Fatty acid acylation of proteins corresponds to the co-or post-translational covalent linkage of an acyl-CoA, derived from a fatty acid, to an amino-acid residue of the substrate protein. The cellular fatty acids which are involved in protein acylation are mainly saturated fatty acids. Palmitoylation (S-acylation) corresponds to the reversible attachment of palmitic acid (C16:0) via a thioester bond to the side chain of a cysteine residue. N-terminal myristoylation refers to the covalent attachment of myristic acid (C14:0) by an amide bond to the N-terminal glycine of many eukaryotic and viral proteins. Octanoylation (O-acylation) typically concerns the formation of an ester bond between octanoic acid (caprylic acid, C8:0) and the side chain of a serine residue of the stomach peptide ghrelin. An increasing number of proteins (enzymes, hormones, receptors, oncogenes, tumor suppressors, proteins involved in signal transduction, eukaryotic and viral structural proteins) have been shown to undergo fatty acid acylation. The addition of the acyl moiety is required for the protein function and usually mediates protein subcellular localization, protein-protein interaction or protein-membrane interaction. Therefore, through the covalent modification of proteins, these saturated fatty acids exhibit emerging specific and important roles in modulating protein functions. This review provides an overview of the recent findings on the various classes of protein acylation leading to the biological ability of saturated fatty acids to regulate many pathways. Finally, the nutritional links between these elucidated biochemical mechanisms and the physiological roles of dietary saturated fatty acids are discussed.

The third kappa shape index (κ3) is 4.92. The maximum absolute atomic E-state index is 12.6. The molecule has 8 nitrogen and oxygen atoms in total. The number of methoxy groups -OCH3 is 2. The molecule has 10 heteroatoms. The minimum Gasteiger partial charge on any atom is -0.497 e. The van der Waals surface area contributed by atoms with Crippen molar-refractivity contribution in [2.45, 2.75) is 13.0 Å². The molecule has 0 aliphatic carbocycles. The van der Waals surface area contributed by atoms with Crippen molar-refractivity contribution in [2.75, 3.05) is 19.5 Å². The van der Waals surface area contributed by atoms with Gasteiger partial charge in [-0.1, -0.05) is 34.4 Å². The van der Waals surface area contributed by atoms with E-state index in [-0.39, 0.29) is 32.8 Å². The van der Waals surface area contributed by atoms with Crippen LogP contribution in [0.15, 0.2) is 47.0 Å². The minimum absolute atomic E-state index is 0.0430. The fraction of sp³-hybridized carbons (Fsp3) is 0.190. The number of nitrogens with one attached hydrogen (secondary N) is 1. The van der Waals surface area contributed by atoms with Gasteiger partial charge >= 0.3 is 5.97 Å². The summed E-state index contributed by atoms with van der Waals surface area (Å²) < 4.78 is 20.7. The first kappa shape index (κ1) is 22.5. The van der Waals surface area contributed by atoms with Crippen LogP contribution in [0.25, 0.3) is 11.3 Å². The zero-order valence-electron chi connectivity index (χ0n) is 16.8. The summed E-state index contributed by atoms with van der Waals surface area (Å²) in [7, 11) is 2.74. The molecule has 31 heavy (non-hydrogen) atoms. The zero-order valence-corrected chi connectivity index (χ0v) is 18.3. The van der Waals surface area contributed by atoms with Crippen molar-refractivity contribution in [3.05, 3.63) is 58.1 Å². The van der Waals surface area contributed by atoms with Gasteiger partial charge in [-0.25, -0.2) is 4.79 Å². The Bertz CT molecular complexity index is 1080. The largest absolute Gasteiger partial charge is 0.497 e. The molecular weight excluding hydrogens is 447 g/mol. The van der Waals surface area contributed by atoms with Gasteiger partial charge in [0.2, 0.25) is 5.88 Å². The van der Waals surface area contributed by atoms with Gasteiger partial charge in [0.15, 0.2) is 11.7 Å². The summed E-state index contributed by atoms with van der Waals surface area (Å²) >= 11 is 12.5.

Rioux, V. (2016). Fatty acid acylation of proteins: Specific roles for palmitic, myristic and caprylic acids. OCL - Oilseeds and Fats, Crops and Lipids, 23(3). https://doi.org/10.1051/ocl/2015070